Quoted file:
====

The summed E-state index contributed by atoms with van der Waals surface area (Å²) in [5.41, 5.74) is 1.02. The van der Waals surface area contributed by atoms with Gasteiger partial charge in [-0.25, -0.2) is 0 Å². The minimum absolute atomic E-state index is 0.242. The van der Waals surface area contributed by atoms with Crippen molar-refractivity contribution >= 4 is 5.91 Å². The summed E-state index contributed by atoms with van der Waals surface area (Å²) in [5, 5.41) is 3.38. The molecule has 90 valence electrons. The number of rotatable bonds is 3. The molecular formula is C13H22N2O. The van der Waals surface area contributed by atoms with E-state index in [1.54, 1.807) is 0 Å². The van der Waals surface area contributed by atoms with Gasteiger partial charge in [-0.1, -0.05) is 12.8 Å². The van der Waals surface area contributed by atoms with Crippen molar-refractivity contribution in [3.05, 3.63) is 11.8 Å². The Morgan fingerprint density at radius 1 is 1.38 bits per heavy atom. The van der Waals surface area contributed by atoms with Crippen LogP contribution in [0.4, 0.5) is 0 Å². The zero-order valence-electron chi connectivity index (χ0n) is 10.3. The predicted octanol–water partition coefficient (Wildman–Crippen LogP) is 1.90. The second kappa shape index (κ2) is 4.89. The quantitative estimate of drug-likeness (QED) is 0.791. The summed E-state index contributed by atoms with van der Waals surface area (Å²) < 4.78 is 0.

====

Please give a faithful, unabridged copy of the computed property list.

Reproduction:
The summed E-state index contributed by atoms with van der Waals surface area (Å²) in [5.41, 5.74) is 1.02. The van der Waals surface area contributed by atoms with Gasteiger partial charge in [-0.25, -0.2) is 0 Å². The minimum absolute atomic E-state index is 0.242. The van der Waals surface area contributed by atoms with Crippen molar-refractivity contribution >= 4 is 5.91 Å². The summed E-state index contributed by atoms with van der Waals surface area (Å²) in [5, 5.41) is 3.38. The molecule has 90 valence electrons. The number of rotatable bonds is 3. The molecular formula is C13H22N2O. The van der Waals surface area contributed by atoms with E-state index in [1.54, 1.807) is 0 Å². The van der Waals surface area contributed by atoms with Gasteiger partial charge in [-0.1, -0.05) is 12.8 Å². The van der Waals surface area contributed by atoms with Crippen molar-refractivity contribution in [3.05, 3.63) is 11.8 Å². The Morgan fingerprint density at radius 1 is 1.38 bits per heavy atom. The van der Waals surface area contributed by atoms with Crippen LogP contribution in [0.4, 0.5) is 0 Å². The zero-order valence-electron chi connectivity index (χ0n) is 10.3. The predicted octanol–water partition coefficient (Wildman–Crippen LogP) is 1.90. The second kappa shape index (κ2) is 4.89. The quantitative estimate of drug-likeness (QED) is 0.791. The summed E-state index contributed by atoms with van der Waals surface area (Å²) < 4.78 is 0.